1
$\begingroup$

Assume a stochastic process $X_0 = 0$ and $X_t = \nu t + \sigma W_t$ where $W_t$ is standard Brownian motion and $\nu$ is a drift (can have $\nu \leq 0$ if necessary, but prefer it to be general), and $\sigma > 0$. Furthermore,

  • Let $\underline{X} < X_0$ be an exogenously given default threshold.
  • Define the first passage time as the random stopping time: $T = \inf\{ 0 < t \mid X_t=\underline{X} \}$.
  • Define $0 < \bar{T} < \infty$ as a terminal time.

An asset pays out as follows:

  • If default has not happened by the terminal date (i.e., $T > \bar{T}$), the asset pays $p(X)$
  • If default does occur (i.e. $T \leq \bar{T}$), the asset pays $0$
  • Everything is discounted at rate $r> 0$

QUESTION: Given a $\nu,\sigma^2,\bar{T}, X(0),\underline{X}$, how do we price this asset?

Is this standard? More abstractly (and forgive my poor knowledge of terminology), is this linear combination of standard debt and equity instruments? Looks a lot like a some weird combination of a stock market futures contract and a credit default swap, but I can't figure it out? If it is standard, then we may be able to just add up the solution from some standard formulas.

Attempts at solution: My gut tells me this can be written recursively with a Bellman equation such as: $$ r V(t,X) = \nu V_X(t,X) + \frac{1}{2}\sigma^2 V_{XX}(t,X) + V_t(t,X) $$ With boundary values, $$ V(t,\underline{X}) = 0, \text{for all $t < \bar{T}$} $$ and $$ V(\bar{T},X) = p(X), \text{for all $X \geq \underline{X}$} $$

And if we could solve PDE, then the price is: $V(0,X(0))$. Is this correct, or are the boundary values incorrect because they let the $X$ dip below $\bar{X}$ and then go above to gain potentially be higher at $\bar{T}$?

If this is the correct PDF and boundary values, I can attempt a direct solution.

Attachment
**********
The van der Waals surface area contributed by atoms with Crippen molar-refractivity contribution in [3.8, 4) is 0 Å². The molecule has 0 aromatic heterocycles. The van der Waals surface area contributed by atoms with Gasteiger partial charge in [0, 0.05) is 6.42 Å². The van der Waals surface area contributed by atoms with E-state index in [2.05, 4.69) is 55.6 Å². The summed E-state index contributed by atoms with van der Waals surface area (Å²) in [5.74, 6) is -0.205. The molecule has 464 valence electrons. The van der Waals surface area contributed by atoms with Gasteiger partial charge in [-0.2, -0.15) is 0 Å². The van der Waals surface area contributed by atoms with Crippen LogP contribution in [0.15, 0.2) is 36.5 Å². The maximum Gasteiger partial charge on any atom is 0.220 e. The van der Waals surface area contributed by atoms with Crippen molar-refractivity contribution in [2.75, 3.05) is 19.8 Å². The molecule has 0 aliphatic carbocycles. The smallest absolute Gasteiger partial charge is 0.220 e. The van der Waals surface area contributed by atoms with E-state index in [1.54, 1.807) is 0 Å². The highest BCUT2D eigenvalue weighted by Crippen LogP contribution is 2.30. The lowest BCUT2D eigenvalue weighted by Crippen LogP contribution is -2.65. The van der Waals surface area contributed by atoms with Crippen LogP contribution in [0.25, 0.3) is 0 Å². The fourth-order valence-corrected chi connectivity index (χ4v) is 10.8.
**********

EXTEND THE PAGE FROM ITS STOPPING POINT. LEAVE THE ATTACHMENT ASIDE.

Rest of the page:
$\endgroup$
  • $\begingroup$ Might this be some sort of defaultable forward contract? $\endgroup$ – jlperla Jan 9 '17 at 20:09
  • 1
    $\begingroup$ Seems to me as a continuously monitored down-and-out barrier (with payout $p()$) + one-touch put option (with coupon $d$). You could indeed price it with the BS PDE along with appropriate boundary conditions or, simply Monte Carlo. I guess there should even exist a closed form expression under your simple ABM modelling assumption. $\endgroup$ – Quantuple Jan 10 '17 at 8:13
  • $\begingroup$ Thank you so much for your comments. This is for some theory, so if I need numerical techniques to solve it, then I have written down the problem wrong (or, maybe, the theory is wrong!) $\endgroup$ – jlperla Jan 10 '17 at 16:56
  • $\begingroup$ @Quantuple I made a small change to remove the $d$, and now it pays nothing if $X$ hits the boundary. Does this change things? Is this now isomorphic to pricing a future on with one-sided default? I looked up "barrier options" but this looks like a future, rather than an option, to me? $\endgroup$ – jlperla Jan 10 '17 at 16:59
  • $\begingroup$ Have a read through section 0.5 here: google.be/url?sa=t&source=web&rct=j&url=https://…. Does it help you? Although pricing is conducted under GBM modelling assumptions you should have no problem translating what's done to your ABM dynamics $\endgroup$ – Quantuple Jan 10 '17 at 21:35

Your Answer

By clicking “Post Your Answer”, you agree to our terms of service, privacy policy and cookie policy

Browse other questions tagged or ask your own question.